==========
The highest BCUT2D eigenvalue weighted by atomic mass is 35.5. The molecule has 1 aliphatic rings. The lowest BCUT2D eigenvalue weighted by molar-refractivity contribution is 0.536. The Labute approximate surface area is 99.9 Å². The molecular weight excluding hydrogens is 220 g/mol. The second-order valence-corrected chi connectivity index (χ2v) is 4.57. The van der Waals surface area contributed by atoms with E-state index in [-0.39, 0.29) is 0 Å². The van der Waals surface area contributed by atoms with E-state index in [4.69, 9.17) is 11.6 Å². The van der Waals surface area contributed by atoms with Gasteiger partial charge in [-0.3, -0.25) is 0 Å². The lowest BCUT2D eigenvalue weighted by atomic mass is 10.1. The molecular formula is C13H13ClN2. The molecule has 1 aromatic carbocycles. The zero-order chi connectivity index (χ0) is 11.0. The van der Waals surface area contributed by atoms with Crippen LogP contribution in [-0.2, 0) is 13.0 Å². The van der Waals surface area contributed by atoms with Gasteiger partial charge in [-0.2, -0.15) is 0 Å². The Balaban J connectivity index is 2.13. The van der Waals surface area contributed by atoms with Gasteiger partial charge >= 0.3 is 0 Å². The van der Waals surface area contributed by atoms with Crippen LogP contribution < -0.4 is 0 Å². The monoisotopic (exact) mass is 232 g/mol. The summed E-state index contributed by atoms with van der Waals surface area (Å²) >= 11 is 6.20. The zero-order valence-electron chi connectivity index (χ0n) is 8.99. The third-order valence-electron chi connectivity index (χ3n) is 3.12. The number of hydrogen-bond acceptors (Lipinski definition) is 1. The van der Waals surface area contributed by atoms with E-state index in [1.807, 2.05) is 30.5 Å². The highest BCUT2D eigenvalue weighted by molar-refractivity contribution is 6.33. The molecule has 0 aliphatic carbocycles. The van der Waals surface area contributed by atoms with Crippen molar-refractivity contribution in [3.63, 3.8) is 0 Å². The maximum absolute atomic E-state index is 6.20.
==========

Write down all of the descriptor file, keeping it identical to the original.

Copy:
The highest BCUT2D eigenvalue weighted by atomic mass is 35.5. The molecule has 1 aliphatic rings. The lowest BCUT2D eigenvalue weighted by molar-refractivity contribution is 0.536. The Labute approximate surface area is 99.9 Å². The molecular weight excluding hydrogens is 220 g/mol. The second-order valence-corrected chi connectivity index (χ2v) is 4.57. The van der Waals surface area contributed by atoms with E-state index in [-0.39, 0.29) is 0 Å². The van der Waals surface area contributed by atoms with E-state index in [4.69, 9.17) is 11.6 Å². The van der Waals surface area contributed by atoms with Gasteiger partial charge in [-0.3, -0.25) is 0 Å². The lowest BCUT2D eigenvalue weighted by atomic mass is 10.1. The molecular formula is C13H13ClN2. The molecule has 1 aromatic carbocycles. The zero-order chi connectivity index (χ0) is 11.0. The van der Waals surface area contributed by atoms with Crippen LogP contribution in [-0.2, 0) is 13.0 Å². The van der Waals surface area contributed by atoms with Gasteiger partial charge in [-0.2, -0.15) is 0 Å². The Balaban J connectivity index is 2.13. The van der Waals surface area contributed by atoms with Gasteiger partial charge >= 0.3 is 0 Å². The van der Waals surface area contributed by atoms with Crippen LogP contribution < -0.4 is 0 Å². The monoisotopic (exact) mass is 232 g/mol. The summed E-state index contributed by atoms with van der Waals surface area (Å²) >= 11 is 6.20. The zero-order valence-electron chi connectivity index (χ0n) is 8.99. The third-order valence-electron chi connectivity index (χ3n) is 3.12. The number of hydrogen-bond acceptors (Lipinski definition) is 1. The van der Waals surface area contributed by atoms with E-state index in [1.807, 2.05) is 30.5 Å². The highest BCUT2D eigenvalue weighted by molar-refractivity contribution is 6.33. The molecule has 0 aliphatic carbocycles. The van der Waals surface area contributed by atoms with Crippen molar-refractivity contribution in [3.63, 3.8) is 0 Å². The maximum absolute atomic E-state index is 6.20.